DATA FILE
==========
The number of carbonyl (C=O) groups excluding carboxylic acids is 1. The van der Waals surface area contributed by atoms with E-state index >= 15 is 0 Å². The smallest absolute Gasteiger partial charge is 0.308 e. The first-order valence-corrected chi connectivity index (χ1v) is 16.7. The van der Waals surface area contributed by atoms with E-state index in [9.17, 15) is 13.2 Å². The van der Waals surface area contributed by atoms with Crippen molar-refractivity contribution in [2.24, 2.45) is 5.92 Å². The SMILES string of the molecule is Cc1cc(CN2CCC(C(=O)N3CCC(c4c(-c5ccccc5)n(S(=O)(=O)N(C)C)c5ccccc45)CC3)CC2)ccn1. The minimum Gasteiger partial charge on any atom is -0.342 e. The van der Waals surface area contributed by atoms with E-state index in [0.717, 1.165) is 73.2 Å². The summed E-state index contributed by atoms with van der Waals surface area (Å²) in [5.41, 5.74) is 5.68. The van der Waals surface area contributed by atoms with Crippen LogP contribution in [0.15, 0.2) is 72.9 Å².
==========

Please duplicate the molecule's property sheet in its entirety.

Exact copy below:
The number of carbonyl (C=O) groups excluding carboxylic acids is 1. The van der Waals surface area contributed by atoms with E-state index >= 15 is 0 Å². The smallest absolute Gasteiger partial charge is 0.308 e. The first-order valence-corrected chi connectivity index (χ1v) is 16.7. The van der Waals surface area contributed by atoms with E-state index in [9.17, 15) is 13.2 Å². The van der Waals surface area contributed by atoms with Crippen molar-refractivity contribution in [2.24, 2.45) is 5.92 Å². The SMILES string of the molecule is Cc1cc(CN2CCC(C(=O)N3CCC(c4c(-c5ccccc5)n(S(=O)(=O)N(C)C)c5ccccc45)CC3)CC2)ccn1. The minimum Gasteiger partial charge on any atom is -0.342 e. The van der Waals surface area contributed by atoms with E-state index in [0.717, 1.165) is 73.2 Å². The summed E-state index contributed by atoms with van der Waals surface area (Å²) in [5.41, 5.74) is 5.68. The van der Waals surface area contributed by atoms with Crippen LogP contribution in [0.15, 0.2) is 72.9 Å².